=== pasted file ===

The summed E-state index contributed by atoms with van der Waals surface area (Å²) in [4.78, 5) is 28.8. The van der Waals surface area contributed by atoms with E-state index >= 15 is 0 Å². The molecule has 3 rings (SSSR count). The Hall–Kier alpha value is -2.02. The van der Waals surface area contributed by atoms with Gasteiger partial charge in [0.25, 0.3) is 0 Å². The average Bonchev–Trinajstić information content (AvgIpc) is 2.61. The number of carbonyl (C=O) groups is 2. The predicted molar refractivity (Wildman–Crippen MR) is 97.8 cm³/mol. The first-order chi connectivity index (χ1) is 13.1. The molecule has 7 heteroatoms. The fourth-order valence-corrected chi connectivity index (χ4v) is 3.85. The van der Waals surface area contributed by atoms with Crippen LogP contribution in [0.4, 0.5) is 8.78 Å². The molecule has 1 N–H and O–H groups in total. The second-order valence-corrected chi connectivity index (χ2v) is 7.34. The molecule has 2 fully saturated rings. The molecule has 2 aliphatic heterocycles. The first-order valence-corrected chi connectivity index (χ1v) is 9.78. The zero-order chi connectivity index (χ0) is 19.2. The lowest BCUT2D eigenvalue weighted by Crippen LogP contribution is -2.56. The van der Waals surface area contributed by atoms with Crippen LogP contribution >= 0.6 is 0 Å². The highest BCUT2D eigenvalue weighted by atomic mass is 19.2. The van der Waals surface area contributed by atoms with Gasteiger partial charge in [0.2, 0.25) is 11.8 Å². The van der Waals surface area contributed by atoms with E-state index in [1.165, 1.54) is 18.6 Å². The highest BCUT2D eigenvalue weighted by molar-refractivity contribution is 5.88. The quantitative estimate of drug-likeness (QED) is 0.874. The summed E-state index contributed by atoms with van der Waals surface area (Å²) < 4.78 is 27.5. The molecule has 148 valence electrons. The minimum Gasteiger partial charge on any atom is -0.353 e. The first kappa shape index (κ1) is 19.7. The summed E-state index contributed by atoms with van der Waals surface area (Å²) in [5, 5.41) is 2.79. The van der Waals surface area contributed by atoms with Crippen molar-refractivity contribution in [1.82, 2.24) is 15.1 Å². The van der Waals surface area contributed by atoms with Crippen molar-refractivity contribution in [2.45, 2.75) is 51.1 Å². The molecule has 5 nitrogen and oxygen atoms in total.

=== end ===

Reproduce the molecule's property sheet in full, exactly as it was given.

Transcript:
The summed E-state index contributed by atoms with van der Waals surface area (Å²) in [4.78, 5) is 28.8. The van der Waals surface area contributed by atoms with E-state index >= 15 is 0 Å². The molecule has 3 rings (SSSR count). The Hall–Kier alpha value is -2.02. The van der Waals surface area contributed by atoms with Gasteiger partial charge in [0.25, 0.3) is 0 Å². The average Bonchev–Trinajstić information content (AvgIpc) is 2.61. The number of carbonyl (C=O) groups is 2. The predicted molar refractivity (Wildman–Crippen MR) is 97.8 cm³/mol. The first-order chi connectivity index (χ1) is 13.1. The molecule has 7 heteroatoms. The fourth-order valence-corrected chi connectivity index (χ4v) is 3.85. The van der Waals surface area contributed by atoms with Crippen LogP contribution in [0.4, 0.5) is 8.78 Å². The molecule has 1 N–H and O–H groups in total. The second-order valence-corrected chi connectivity index (χ2v) is 7.34. The molecule has 2 fully saturated rings. The molecule has 2 aliphatic heterocycles. The first-order valence-corrected chi connectivity index (χ1v) is 9.78. The zero-order chi connectivity index (χ0) is 19.2. The lowest BCUT2D eigenvalue weighted by Crippen LogP contribution is -2.56. The van der Waals surface area contributed by atoms with Crippen LogP contribution >= 0.6 is 0 Å². The highest BCUT2D eigenvalue weighted by atomic mass is 19.2. The van der Waals surface area contributed by atoms with Gasteiger partial charge in [0.2, 0.25) is 11.8 Å². The van der Waals surface area contributed by atoms with E-state index in [1.165, 1.54) is 18.6 Å². The highest BCUT2D eigenvalue weighted by molar-refractivity contribution is 5.88. The quantitative estimate of drug-likeness (QED) is 0.874. The summed E-state index contributed by atoms with van der Waals surface area (Å²) < 4.78 is 27.5. The molecule has 148 valence electrons. The minimum Gasteiger partial charge on any atom is -0.353 e. The first kappa shape index (κ1) is 19.7. The summed E-state index contributed by atoms with van der Waals surface area (Å²) in [5, 5.41) is 2.79. The van der Waals surface area contributed by atoms with Crippen molar-refractivity contribution in [1.82, 2.24) is 15.1 Å². The van der Waals surface area contributed by atoms with Crippen molar-refractivity contribution in [2.45, 2.75) is 51.1 Å². The molecule has 5 nitrogen and oxygen atoms in total.